Forget what you thought you knew about PlayStation exclusives. Though a number of Sony‘s biggest hitters have already retired their exclusive status to embrace a wider audience on PC, it’s this month’s port of sci-fi roguelike Returnal that should turn heads.
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Forget God Of War – if I wanted to see a burly dad scowl their way through life, I’d go to a crowded Tesco. The Last Of Us had its chance ten years ago and although it’s finally coming to PC next month, the lovely Pedro Pascal is already scratching that itch on HBO.
I’m only half joking. Every one of PlayStation’s blockbusters that comes to PC is a win for players, but they all felt distinctly second-hand: years of word-of-mouth means we already knew what to expect from their third-person action.
Returnal is different. Going in, I knew very little idea about Housemarque‘s third-person shooter beyond knowing it was a roguelike. As a result, Returnal’s opening hours were a captivating spectacle. Within minutes of crashing on the alien planet of Atropos, marked off-limits by humanity, protagonist Selene Vassos (voiced by the wonderful Jane Perry) makes a shocking discovery – her own dead body, lying mauled in the planet’s ever-shifting forest. Though she doesn’t remember, she has already lived and died on Atropos countless times, and the goal of Returnal is to break away from this sci-fi Groundhog Day and free her from an unsettling cycle of death.
The mystery of Atropos is captivating, but it’s much more than that – it grips hold of you until, like Selene, you have no idea where the last six hours of your life have gone. Housemarque knows how to draw players in. As Atropos relinquishes more of its secrets, the planet’s dead tell its story, from the scout logs of other ill-fated Selene’s to the carvings of an ancient civilisation that settled here long ago. Things get progressively weirder, and the planet itself almost feels haunted when elements of Selene’s past life begin to manifest within its twisting lands. The story of Returnal is magnetic, and makes the most important facet of a roguelike – getting players to keep playing after countless deaths – look effortless in the same way that Supergiant’s 2020 hit Hades did.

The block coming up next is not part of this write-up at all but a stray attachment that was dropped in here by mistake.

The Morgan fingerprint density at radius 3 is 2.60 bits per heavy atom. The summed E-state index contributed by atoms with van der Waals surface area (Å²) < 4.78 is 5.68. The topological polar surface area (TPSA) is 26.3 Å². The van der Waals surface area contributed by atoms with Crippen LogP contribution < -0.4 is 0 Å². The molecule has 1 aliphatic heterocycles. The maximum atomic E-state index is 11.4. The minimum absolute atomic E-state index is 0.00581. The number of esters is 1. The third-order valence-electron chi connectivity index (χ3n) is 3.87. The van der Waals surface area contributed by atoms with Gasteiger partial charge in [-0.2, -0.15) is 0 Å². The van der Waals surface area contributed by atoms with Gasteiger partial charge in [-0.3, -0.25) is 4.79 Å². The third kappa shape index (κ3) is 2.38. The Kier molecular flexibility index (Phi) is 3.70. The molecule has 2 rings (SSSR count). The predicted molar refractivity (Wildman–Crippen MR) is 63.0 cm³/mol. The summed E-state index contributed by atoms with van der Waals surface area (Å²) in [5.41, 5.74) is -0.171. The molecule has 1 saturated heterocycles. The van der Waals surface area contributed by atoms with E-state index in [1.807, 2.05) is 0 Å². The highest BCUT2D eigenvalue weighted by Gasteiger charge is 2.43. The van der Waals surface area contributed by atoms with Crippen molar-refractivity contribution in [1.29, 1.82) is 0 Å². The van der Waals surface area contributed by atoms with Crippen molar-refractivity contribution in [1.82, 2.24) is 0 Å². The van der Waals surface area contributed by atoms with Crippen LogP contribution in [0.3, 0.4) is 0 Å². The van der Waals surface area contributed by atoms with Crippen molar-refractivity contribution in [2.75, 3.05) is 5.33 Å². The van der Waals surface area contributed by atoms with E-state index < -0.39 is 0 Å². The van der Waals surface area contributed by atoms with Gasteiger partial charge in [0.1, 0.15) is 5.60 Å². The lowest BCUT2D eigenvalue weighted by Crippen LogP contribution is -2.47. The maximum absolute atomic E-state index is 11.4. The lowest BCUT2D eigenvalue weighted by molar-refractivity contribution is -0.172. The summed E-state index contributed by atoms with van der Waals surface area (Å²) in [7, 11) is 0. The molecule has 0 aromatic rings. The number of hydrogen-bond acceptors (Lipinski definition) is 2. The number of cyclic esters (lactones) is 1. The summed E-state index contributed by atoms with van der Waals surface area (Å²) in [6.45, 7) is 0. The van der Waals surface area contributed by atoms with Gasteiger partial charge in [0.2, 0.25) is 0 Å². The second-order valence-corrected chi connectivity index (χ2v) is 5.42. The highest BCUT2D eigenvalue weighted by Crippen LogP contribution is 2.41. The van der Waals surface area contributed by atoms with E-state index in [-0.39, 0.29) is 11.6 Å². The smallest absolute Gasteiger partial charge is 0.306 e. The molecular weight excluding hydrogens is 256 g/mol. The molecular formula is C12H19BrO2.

Like Hades, Returnal‘s combat often descends into delightfully fluorescent bullet hell. Thanks to the propulsion on her spacesuit, Selene is a capable fighter that can dash and jump around foes with ease. Brawls are all about staying on the move, as most of Returnal‘s alien enemies are capable of covering swathes of your screen with arcs and beams of sizzling energy. Landing your own shots is relatively simple thanks to a generous targeting system, so you’re able to focus on staying alive as hordes of monsters attempt to kill you from all angles.
It’s a rush, and Returnal‘s weaponry is a pleasure to wield – there’s nothing like eviscerating a hungry alien with a close-up shotgun blast, or sizzling through a flying manta ray before it can dive at you. My first death was caused by an alien gorilla that looked like it had huffed the smoke monster from Lost, but it was far from my last – Returnal‘s randomised layout means that you’re always chasing the next run, hoping that Atropos coughs up better upgrades the next time you venture in. Sometimes it does. Often it doesn’t.
It would be amoral to spoil any more of Returnal. If you’re a fan of roguelikes, Returnal‘s brilliance stands with the likes of Hades and The Binding Of Isaac. If you’re yet to dabble in the genre, let Returnal be your introduction. Even at face value, Housemarque’s hit is a brilliant, gorgeous third-person shooter. Whatever your reason for playing, just make sure you have one – now it’s on PC, there’s no excuse for missing Returnal.